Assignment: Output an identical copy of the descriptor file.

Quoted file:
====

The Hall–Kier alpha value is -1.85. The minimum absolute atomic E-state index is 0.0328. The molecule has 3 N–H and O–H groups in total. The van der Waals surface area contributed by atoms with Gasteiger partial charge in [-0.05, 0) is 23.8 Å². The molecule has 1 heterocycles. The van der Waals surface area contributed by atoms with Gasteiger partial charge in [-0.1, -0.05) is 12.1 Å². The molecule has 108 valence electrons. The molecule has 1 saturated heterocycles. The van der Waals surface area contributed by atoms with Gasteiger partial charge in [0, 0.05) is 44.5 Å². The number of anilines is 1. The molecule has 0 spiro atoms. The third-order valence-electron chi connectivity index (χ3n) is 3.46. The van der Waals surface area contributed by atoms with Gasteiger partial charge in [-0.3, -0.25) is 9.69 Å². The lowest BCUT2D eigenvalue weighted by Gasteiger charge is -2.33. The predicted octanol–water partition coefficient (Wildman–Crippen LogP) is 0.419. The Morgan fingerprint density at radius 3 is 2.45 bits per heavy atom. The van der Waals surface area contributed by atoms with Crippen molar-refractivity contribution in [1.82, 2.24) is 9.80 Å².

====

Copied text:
The Hall–Kier alpha value is -1.85. The minimum absolute atomic E-state index is 0.0328. The molecule has 3 N–H and O–H groups in total. The van der Waals surface area contributed by atoms with Gasteiger partial charge in [-0.05, 0) is 23.8 Å². The molecule has 1 heterocycles. The van der Waals surface area contributed by atoms with Gasteiger partial charge in [-0.1, -0.05) is 12.1 Å². The molecule has 108 valence electrons. The molecule has 1 saturated heterocycles. The van der Waals surface area contributed by atoms with Gasteiger partial charge in [0, 0.05) is 44.5 Å². The number of anilines is 1. The molecule has 0 spiro atoms. The third-order valence-electron chi connectivity index (χ3n) is 3.46. The van der Waals surface area contributed by atoms with Gasteiger partial charge in [-0.3, -0.25) is 9.69 Å². The lowest BCUT2D eigenvalue weighted by Gasteiger charge is -2.33. The predicted octanol–water partition coefficient (Wildman–Crippen LogP) is 0.419. The Morgan fingerprint density at radius 3 is 2.45 bits per heavy atom. The van der Waals surface area contributed by atoms with Crippen molar-refractivity contribution in [1.82, 2.24) is 9.80 Å².